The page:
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My Grief Philosophy: Journey Towards Letting Go

Grief simply put is the act of letting go. The Grief Journey, then, is the process of that act of letting go.

We all experience it! Maybe you’ve not had a loved-one die, or a pet die, or a friend die. But you have experienced grief and the grief journey and the five stages of grief. Everyone has and does.

Did you move from elementary school to high school to college to dating to marriage to divorce? Have you had to let go of one car for another? Have you ever broken your favourite toy? End a friendship?

These are all, in their own way, rituals of the grief journey. This is going to oversimplify the work of Kubler-Ross, but I know she’d understand.

You’ve just ended a romance. So being overly simplified here it is:

Stage of Anger
“$%$&$%&!!!” “How dare he do that!” “Why did she do that to me?”

Stage of Denial
“That didn’t just happen! Even if it did, I refuse to let anyone know. They’ll see me as a victim.”

Stage of Bargaining
“Maybe if I just change this or that, he’ll come back. Maybe if I just go back and try to talk it out…”

Stage of Depression
“I can’t face it! I will never let someone hurt me again!”  “I’m done with dating!”  “Jack just called and wanted to go for a coffee to chat about me and Neil breaking up. I just don’t have the energy to do it.”

Stage of Acceptance
“Well, that happened! Tomorrow will be another day and I’ll just face what comes with all I have.” “It’s over! And it must be for the best, because if it wasn’t then we’d still be together.”

Yes that’s over simplified! But change out the romance for a dog, or car, or career, or… Also, keep in mind that this grief journey can happen relatively quickly and straightforward or over a longer period of time and quite convoluted.

We’ve all done it. And we are terrified when it comes up again in a new way. 

I personally believe that by ritualizing a ‘death’ in some way we can move through the grief journey a little bit smoother. We may recycle some of Kübler-Ross’ stages. But at least we are recycling, not avoiding, not getting stuck in grief.

How can we ritualize?

I’ve already given ideas of what I’ve done in the case of a death. But what about a relationship ending, a career ending, a retirement, a graduation?

Ceremony, in my opinion, does not have to be grim. Cry! Hell, laugh! Dance! Drink! Whatever gets you through it! 

When my second marriage ended, I was devastated, even though I was the one who ended it. I had already been doing ceremonies for years. I remember asking the Universe, “What do I do with the rings?”

The answer that came stunned me. It was in the form of another question, “What do you do with your dead?”

Then the answer to that question just about knocked me over. “You bury them!”

So on the second anniversary of that marriage I took my witness from the wedding day, her partner, my rings and went back to the spot where our wedding was solemnized. I dug a hole, read a letter to my ex-husband, as did my witness. We placed the rings in the hole and set the letters on fire allowing the ashes to cover the rings. Then we buried them and walked away and had lunch together. Returning to that park, or even driving by, had, up until that day, been a painful experience. Afterwards, I had a peace that passes understanding. In fact, I have stood on that same spot and officiated weddings since!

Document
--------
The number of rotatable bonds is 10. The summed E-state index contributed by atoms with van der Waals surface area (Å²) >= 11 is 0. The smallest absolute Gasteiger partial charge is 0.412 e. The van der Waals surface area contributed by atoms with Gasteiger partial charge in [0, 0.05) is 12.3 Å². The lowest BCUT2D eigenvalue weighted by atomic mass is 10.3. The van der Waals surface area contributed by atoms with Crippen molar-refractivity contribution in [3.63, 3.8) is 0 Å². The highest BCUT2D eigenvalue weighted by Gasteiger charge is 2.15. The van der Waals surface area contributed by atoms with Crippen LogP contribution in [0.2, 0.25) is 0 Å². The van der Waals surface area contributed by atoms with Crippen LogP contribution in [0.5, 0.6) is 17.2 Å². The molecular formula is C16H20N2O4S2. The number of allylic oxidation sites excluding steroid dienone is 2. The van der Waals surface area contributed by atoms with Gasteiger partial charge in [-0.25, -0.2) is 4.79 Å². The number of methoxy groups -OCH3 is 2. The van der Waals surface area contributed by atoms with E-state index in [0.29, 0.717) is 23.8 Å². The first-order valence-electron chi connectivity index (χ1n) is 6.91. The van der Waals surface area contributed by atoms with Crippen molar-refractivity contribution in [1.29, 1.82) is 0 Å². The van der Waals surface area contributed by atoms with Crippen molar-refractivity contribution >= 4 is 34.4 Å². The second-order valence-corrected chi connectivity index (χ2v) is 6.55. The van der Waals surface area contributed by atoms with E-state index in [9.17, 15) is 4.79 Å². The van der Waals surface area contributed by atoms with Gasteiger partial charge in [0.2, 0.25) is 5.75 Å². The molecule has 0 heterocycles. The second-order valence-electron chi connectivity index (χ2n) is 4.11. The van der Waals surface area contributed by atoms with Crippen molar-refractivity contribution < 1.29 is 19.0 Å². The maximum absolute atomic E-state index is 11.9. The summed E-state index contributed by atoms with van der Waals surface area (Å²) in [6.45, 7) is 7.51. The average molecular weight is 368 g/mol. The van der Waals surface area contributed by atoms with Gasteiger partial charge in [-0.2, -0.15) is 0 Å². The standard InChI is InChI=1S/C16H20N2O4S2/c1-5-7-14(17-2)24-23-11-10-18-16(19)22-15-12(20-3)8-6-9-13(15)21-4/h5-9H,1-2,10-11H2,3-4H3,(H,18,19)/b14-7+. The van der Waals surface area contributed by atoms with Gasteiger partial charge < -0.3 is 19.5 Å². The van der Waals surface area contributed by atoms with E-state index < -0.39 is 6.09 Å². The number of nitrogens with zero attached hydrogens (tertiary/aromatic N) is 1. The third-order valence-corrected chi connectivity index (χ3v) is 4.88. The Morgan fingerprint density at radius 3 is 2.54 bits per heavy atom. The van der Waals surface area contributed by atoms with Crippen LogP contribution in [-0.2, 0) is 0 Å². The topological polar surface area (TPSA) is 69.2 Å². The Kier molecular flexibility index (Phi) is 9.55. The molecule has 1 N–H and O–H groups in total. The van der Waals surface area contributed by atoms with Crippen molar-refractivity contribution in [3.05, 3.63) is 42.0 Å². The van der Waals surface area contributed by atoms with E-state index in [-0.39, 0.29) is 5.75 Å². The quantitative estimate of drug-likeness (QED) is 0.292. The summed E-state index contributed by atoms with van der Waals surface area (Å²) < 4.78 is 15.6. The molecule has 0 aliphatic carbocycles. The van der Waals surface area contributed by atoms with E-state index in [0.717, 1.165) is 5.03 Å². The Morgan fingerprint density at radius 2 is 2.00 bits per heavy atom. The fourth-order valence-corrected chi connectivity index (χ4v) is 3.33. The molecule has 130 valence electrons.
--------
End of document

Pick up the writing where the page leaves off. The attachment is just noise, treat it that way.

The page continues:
It was simple and only took a few moments. It was done! I had drawn a line between what was then and what was now to come. It brought tears of sorrow as well as relief. It was over. I could move forward. And I did! 

Did I then move into acceptance and not look back? Well, sort of. I was always moving forward. But I still had to deal with the traumas of that marriage; I still am in some ways. But now with more ease. Now I don’t collapse into a puddle of tears or rage like a tyrant. When something comes up, I can step out of it and look at it for what it is and heal. I have accepted what happened and am completely okay with it all.

There is a movement called Conscious Uncoupling[1], which has been coming up again and again for me. I am currently working towards my Master Celebrant designation and this is my major research paper. I am planning to begin ceremonies for couples who wish to set aside the acrimonious processes currently in play and work with a Conscious Uncoupling Facilitator®to create ceremonies that will bring healing and the ability to move forward without all the woundedness of uncoupling. I will write more about this in another blog.

So, in conclusion, my grief philosophy, includes the grief journey, the five stages of grief, the ritualization of grief (formal or informal ceremony).  We are all going to experience grief, some way, some time, some how. Why run from it? I am stronger for my grief journeys. The old adage, ‘what doesn’t kill makes you stronger,’ definitely applies here. Everybody I know who’s truly faced their grief, done the work and journey are definitely stronger for it. For some it was a solitary grief journey. For others, like myself, it has been a supported grief journey. I needed help. Help from friends, family and professionals. 

So embrace it. You can do it!

[1] Book available from Amazon called, Conscious Uncoupling: 5 Steps to Living Happily Even After, by Katherine Woodward Thomas. Katherine also trains facilitators. Her website at the time of this article is,

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